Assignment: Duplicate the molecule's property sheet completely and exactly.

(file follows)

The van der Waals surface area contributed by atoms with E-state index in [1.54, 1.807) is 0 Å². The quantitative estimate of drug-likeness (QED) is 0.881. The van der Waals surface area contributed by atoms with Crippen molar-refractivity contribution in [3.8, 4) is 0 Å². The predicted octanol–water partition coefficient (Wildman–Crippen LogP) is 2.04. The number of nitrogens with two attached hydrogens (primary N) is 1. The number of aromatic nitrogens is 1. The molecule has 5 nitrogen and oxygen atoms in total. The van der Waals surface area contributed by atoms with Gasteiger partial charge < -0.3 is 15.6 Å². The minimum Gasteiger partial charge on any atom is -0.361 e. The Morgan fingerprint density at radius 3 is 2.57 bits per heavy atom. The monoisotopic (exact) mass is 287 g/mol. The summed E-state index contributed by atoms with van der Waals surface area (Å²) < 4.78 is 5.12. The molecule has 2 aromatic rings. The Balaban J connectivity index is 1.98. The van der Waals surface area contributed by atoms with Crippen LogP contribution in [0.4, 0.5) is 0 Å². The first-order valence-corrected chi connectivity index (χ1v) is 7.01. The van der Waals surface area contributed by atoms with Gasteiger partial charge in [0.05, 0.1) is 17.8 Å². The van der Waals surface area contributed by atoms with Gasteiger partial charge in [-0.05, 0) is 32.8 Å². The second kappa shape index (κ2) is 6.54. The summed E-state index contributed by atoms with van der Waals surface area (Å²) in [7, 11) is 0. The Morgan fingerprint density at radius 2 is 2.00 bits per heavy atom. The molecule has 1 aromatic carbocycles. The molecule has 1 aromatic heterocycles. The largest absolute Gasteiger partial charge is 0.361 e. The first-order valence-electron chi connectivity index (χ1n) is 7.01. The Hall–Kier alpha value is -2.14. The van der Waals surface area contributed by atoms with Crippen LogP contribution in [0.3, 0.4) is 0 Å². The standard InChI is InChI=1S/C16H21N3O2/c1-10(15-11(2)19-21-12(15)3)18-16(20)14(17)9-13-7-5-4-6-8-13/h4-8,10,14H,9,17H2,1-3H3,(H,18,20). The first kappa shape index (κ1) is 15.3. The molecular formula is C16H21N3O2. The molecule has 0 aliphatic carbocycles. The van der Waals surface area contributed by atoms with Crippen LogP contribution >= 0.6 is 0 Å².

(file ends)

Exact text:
The van der Waals surface area contributed by atoms with E-state index in [1.54, 1.807) is 0 Å². The quantitative estimate of drug-likeness (QED) is 0.881. The van der Waals surface area contributed by atoms with Crippen molar-refractivity contribution in [3.8, 4) is 0 Å². The predicted octanol–water partition coefficient (Wildman–Crippen LogP) is 2.04. The number of nitrogens with two attached hydrogens (primary N) is 1. The number of aromatic nitrogens is 1. The molecule has 5 nitrogen and oxygen atoms in total. The van der Waals surface area contributed by atoms with Gasteiger partial charge < -0.3 is 15.6 Å². The minimum Gasteiger partial charge on any atom is -0.361 e. The Morgan fingerprint density at radius 3 is 2.57 bits per heavy atom. The monoisotopic (exact) mass is 287 g/mol. The summed E-state index contributed by atoms with van der Waals surface area (Å²) < 4.78 is 5.12. The molecule has 2 aromatic rings. The Balaban J connectivity index is 1.98. The van der Waals surface area contributed by atoms with Crippen LogP contribution in [0.4, 0.5) is 0 Å². The first-order valence-corrected chi connectivity index (χ1v) is 7.01. The van der Waals surface area contributed by atoms with Gasteiger partial charge in [0.05, 0.1) is 17.8 Å². The van der Waals surface area contributed by atoms with Gasteiger partial charge in [-0.05, 0) is 32.8 Å². The second kappa shape index (κ2) is 6.54. The summed E-state index contributed by atoms with van der Waals surface area (Å²) in [7, 11) is 0. The Morgan fingerprint density at radius 2 is 2.00 bits per heavy atom. The molecule has 1 aromatic carbocycles. The molecule has 1 aromatic heterocycles. The largest absolute Gasteiger partial charge is 0.361 e. The first-order valence-electron chi connectivity index (χ1n) is 7.01. The Hall–Kier alpha value is -2.14. The van der Waals surface area contributed by atoms with Crippen LogP contribution in [0.3, 0.4) is 0 Å². The standard InChI is InChI=1S/C16H21N3O2/c1-10(15-11(2)19-21-12(15)3)18-16(20)14(17)9-13-7-5-4-6-8-13/h4-8,10,14H,9,17H2,1-3H3,(H,18,20). The first kappa shape index (κ1) is 15.3. The molecular formula is C16H21N3O2. The molecule has 0 aliphatic carbocycles. The van der Waals surface area contributed by atoms with Crippen LogP contribution >= 0.6 is 0 Å².